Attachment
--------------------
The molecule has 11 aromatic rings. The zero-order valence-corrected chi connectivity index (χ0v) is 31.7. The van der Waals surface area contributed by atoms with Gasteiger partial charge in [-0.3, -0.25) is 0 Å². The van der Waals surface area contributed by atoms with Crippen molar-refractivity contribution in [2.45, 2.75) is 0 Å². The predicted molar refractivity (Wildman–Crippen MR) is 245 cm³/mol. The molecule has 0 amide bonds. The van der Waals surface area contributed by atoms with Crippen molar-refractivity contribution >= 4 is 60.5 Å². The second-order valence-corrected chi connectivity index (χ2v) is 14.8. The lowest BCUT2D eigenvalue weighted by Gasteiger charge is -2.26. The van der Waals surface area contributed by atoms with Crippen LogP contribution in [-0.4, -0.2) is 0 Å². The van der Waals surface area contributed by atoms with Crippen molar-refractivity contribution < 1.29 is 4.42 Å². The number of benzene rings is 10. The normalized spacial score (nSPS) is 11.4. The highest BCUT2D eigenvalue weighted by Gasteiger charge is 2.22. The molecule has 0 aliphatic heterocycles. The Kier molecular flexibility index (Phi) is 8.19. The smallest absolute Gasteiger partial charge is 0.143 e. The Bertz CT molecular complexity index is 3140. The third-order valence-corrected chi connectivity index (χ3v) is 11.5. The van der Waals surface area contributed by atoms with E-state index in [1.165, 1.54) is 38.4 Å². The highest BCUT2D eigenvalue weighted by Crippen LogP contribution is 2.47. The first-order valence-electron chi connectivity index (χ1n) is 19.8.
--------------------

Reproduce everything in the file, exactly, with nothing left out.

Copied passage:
The molecule has 11 aromatic rings. The zero-order valence-corrected chi connectivity index (χ0v) is 31.7. The van der Waals surface area contributed by atoms with Gasteiger partial charge in [-0.3, -0.25) is 0 Å². The van der Waals surface area contributed by atoms with Crippen molar-refractivity contribution in [2.45, 2.75) is 0 Å². The predicted molar refractivity (Wildman–Crippen MR) is 245 cm³/mol. The molecule has 0 amide bonds. The van der Waals surface area contributed by atoms with Crippen molar-refractivity contribution >= 4 is 60.5 Å². The second-order valence-corrected chi connectivity index (χ2v) is 14.8. The lowest BCUT2D eigenvalue weighted by Gasteiger charge is -2.26. The van der Waals surface area contributed by atoms with Crippen LogP contribution in [-0.4, -0.2) is 0 Å². The van der Waals surface area contributed by atoms with Crippen molar-refractivity contribution < 1.29 is 4.42 Å². The number of benzene rings is 10. The normalized spacial score (nSPS) is 11.4. The highest BCUT2D eigenvalue weighted by Gasteiger charge is 2.22. The molecule has 0 aliphatic heterocycles. The Kier molecular flexibility index (Phi) is 8.19. The smallest absolute Gasteiger partial charge is 0.143 e. The Bertz CT molecular complexity index is 3140. The third-order valence-corrected chi connectivity index (χ3v) is 11.5. The van der Waals surface area contributed by atoms with E-state index in [1.165, 1.54) is 38.4 Å². The highest BCUT2D eigenvalue weighted by Crippen LogP contribution is 2.47. The first-order valence-electron chi connectivity index (χ1n) is 19.8.